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    The rise in ‘pauper funerals’: Agony for grieving as cost of cremations soars despite Coronavirus

    The rise in ‘pauper funerals’: Agony for bereaved as cost of cremations soars despite Covid crisis after two thirds of councils hike prices by up to 16% making average ceremony now £775

    The costs of laying your loved ones to rest have shot up during the Coronavirus pandemic – despite providers offering ‘pauper’s funerals’ in lockdown.

    Although a limited amount of family and friends being allowed to the ceremonies, two thirds of councils have raised their prices to 16%.

    The rise of Covid-19 has meant smaller numbers of mourners can now attend funerals in order to maintain social distancing.

    But the average cost of a local authority cremation in the UK is £775, up from £752 last financial year. Ten years ago, the average funeral cost £470. 

    Rules on funerals during the pandemic state social distancing has to be maintained

    Some councils have reacted by slashing costs, while a quarter of them have simply frozen their prices. 

    One widower told the BBC a lockdown service for his wife was like a ‘pauper’s funeral’.

    Neville Wilson’s said only five mourners could attend wife Doreen’s send-off after she died of lung cancer in March.

    He said the funeral procession was a hearse only, without any floral tributes with her family having to take their own cars to attend the ceremony.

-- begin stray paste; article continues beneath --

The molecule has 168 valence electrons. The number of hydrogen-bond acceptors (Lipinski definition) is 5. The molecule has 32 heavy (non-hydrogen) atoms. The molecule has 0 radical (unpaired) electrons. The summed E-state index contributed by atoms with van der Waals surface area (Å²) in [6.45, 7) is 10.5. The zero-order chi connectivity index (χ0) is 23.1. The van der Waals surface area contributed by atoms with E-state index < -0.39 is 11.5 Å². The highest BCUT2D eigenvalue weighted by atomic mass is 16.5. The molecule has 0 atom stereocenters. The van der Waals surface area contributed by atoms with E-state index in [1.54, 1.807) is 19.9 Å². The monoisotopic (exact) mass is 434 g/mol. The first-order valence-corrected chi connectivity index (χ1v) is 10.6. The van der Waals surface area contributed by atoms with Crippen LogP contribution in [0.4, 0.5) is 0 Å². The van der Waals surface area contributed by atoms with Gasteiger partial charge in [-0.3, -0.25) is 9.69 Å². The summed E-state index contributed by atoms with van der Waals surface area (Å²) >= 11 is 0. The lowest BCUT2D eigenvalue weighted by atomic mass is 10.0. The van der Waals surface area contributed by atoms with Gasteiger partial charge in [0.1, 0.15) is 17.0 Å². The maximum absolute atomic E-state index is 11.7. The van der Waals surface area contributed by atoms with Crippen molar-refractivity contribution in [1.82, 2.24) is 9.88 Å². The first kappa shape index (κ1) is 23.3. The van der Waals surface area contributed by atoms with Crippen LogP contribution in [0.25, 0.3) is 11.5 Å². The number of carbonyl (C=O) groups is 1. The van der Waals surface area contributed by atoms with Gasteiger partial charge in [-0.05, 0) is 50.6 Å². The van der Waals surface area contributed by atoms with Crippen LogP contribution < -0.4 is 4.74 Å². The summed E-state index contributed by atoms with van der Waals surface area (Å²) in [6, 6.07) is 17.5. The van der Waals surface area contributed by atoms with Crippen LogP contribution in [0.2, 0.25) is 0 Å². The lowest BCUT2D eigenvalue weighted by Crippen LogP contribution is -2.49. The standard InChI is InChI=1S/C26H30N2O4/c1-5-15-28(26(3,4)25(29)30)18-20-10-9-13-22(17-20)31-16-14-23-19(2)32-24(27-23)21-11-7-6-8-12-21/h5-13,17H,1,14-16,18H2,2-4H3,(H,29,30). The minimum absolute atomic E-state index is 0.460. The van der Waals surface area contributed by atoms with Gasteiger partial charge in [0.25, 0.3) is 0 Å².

Coventry City Council, who ran the service, cut it from 45 minutes to 15 minutes but still charged the same price.

    Machine engineer Mr Wilson, 66, said: ‘It felt unbelievably bad. 

    Crematoriums has risen to £775, up from £752 last year, despite restricted services in place

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    Churches have no reopened for funerals, but guidance means huge numbers are not allowed to attend to pay their respects to the decceased

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    ‘It felt like a pauper’s funeral. It couldn’t get any worse if we’d tried.

    ‘I then started some investigation myself as to which councils were and which councils weren’t freezing costs and I thought if some councils are doing it, why aren’t Coventry council doing it?’

    Local authorities have defended price rises, pointing out they were agreed before the pandemic, which has also made putting them on more expensive.

    Andrew Walster, from Coventry City Council, said service times had to be cut to introduce deep cleaning between service.

    He said: ‘Unfortunately, that didn’t reduce our costs of providing that service to the public, in fact it increased it, by providing those additional facilities for bereaved families,’ he said.

    ‘We haven’t passed on those additional costs.’

    Down to Earth, an organisation set up to end ‘funeral poverty’, slammed the price hikes.

    Chief executive Lindesay Mace said: ‘What we’re seeing here are increases in cremation fees in the last year of as much as six, seven and even 10% in some places.

    ‘Those kind of price rises are clearly beyond the means of the average person, especially when you bear in mind that incomes haven’t risen by nearly as much.’ 

    Chief executive officer of the Institute of Cemetery and Crematorium Management, Julie Dunk, said councils had to invest in environmentally friendly equipment.

    But widower Mr Wilson said prices were heaping more anguish onto struggling families,

    He added: ‘My two sons are still extremely angry. And also so are my wife’s family, they’re very upset that they couldn’t attend. I really wouldn’t wish it on my worst enemy,’ he said.

    ‘Horrendous is the word.’

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